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How can we determine if a private key associated with a point, on an EC, is less than or greater than 1/2 $n$, where $n$ is the order?

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    $\begingroup$ The first step to determining something is defining it. How do you define that a point $P$ of the curve is "less than $n/2$"? Do you mean $\exists x\in\mathbb N$ with $x\cdot G=P$ and $x<n/2$, where $G$ is some given point of the curve? Or something else? In the first case, hint: what must be the cost of such algorithm relative to one finding $x$? $\endgroup$
    – fgrieu
    Aug 4 at 6:35
  • $\begingroup$ yes that is what i mean. Where x is less than n/2. $\endgroup$ Aug 4 at 19:55
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    $\begingroup$ Please edit the question clarifying that $\endgroup$
    – kodlu
    Aug 4 at 20:21
  • $\begingroup$ This is sort of ill defined, since $[x]P = [x+n]P$. (@fgrieu's definition is ok though) $\endgroup$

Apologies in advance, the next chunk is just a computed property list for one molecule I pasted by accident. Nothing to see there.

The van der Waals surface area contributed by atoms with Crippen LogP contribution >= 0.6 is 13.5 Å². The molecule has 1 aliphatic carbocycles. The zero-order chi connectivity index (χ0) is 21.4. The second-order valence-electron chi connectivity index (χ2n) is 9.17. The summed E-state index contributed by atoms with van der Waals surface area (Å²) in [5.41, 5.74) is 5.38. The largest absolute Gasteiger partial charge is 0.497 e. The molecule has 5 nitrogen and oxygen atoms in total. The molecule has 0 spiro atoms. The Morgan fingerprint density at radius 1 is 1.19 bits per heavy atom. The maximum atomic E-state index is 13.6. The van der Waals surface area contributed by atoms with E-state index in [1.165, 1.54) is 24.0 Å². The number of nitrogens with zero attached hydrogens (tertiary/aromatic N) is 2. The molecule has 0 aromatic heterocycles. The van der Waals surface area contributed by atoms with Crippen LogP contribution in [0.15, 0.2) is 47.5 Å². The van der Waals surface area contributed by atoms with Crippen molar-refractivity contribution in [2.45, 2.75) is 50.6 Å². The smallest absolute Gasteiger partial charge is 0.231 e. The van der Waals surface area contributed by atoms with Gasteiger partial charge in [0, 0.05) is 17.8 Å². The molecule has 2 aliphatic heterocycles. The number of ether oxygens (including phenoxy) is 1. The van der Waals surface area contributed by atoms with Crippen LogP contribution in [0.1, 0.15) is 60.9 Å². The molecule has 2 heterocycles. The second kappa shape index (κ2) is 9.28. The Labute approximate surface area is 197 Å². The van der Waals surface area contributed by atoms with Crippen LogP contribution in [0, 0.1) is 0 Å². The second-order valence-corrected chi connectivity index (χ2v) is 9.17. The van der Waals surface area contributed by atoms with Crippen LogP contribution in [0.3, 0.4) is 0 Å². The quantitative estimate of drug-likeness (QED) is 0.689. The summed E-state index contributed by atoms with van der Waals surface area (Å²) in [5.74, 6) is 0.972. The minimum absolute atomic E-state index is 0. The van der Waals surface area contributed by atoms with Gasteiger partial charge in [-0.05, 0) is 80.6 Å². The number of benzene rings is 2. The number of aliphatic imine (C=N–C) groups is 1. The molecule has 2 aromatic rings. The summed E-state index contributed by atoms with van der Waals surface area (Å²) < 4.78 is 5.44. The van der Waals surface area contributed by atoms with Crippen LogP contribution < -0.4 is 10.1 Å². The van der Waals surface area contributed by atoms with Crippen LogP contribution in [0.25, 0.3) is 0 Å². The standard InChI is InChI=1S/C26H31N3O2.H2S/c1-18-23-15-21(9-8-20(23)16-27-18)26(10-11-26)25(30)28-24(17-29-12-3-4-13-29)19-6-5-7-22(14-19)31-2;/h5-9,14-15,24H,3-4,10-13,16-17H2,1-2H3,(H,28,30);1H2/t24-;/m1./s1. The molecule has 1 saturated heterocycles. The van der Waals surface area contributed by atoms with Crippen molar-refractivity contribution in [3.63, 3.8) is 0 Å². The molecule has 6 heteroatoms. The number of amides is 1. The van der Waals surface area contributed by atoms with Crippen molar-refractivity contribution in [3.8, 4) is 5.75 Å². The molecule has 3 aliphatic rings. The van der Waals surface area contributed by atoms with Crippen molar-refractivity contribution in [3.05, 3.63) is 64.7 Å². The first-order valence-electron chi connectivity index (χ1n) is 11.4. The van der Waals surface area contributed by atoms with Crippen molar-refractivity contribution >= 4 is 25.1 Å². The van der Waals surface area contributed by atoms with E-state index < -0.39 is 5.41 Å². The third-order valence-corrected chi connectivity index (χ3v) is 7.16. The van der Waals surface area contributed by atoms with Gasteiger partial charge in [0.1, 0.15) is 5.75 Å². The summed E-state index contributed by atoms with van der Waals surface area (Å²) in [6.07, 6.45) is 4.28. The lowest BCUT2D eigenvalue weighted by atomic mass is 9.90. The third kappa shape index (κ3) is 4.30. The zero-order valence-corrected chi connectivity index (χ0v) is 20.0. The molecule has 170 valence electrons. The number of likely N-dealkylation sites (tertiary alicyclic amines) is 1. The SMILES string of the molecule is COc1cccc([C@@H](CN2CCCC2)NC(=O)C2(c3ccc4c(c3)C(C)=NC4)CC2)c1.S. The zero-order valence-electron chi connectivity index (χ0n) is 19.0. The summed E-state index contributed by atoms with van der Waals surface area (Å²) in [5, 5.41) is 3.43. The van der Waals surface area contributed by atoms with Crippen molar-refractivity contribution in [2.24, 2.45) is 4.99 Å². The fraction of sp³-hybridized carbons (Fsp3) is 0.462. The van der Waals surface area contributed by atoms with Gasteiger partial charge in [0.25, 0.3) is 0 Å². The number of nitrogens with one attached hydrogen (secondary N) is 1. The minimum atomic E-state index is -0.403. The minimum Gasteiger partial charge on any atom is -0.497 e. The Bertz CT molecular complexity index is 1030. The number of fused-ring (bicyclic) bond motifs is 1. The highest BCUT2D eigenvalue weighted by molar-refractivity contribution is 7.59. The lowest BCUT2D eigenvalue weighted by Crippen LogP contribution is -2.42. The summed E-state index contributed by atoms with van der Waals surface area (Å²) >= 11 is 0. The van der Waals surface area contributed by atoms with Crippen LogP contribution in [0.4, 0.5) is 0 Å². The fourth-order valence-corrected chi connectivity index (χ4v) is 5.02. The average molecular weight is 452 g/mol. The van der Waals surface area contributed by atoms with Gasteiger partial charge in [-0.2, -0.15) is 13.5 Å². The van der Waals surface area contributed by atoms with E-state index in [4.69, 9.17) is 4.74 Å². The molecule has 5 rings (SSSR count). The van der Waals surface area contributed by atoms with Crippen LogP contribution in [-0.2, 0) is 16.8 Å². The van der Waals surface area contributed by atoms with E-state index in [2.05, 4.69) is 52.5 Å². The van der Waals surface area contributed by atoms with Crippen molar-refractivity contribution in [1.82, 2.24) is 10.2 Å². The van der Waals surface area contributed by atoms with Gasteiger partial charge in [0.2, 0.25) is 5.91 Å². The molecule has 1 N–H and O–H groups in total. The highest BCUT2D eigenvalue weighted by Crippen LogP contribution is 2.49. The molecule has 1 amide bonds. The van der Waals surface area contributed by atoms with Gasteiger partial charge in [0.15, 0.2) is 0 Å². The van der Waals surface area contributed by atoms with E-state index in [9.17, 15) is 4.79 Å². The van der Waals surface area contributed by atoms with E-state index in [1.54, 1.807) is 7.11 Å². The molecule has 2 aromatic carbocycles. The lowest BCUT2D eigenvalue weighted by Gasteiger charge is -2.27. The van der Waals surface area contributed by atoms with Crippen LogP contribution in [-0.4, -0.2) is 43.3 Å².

– Fractalice
    Aug 8 at 7:53
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How can we determine if a private key associated with a point, on an EC, is less than or greater than $1/2 n$, where $n$ is the order?

The obvious way is to compute the discrete log of the private key (achievable in $O( \sqrt{n} )$ steps, and compare.

In addition, it can be shown that there isn't a significantly cheaper way - given an Oracle that, given a point, computes where the discrete log is greater than or less than $1/2 n$, we can compute the discrete log with $\log_2{n}$ queries (plus some relatively cheap operations); hence this Oracle cannot be cheaper than $1 / \log_2{n}$ times as cheap as the above naïve approach.

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  • $\begingroup$ Put differently, this is not possible unless DLog is easy. More formally, the most significant bit of the discrete logarithm is a hardcore bit [Blum-Micali '81]. Additionally, you could generate a PRNG from this hardcore bit. $\endgroup$ Aug 8 at 9:59

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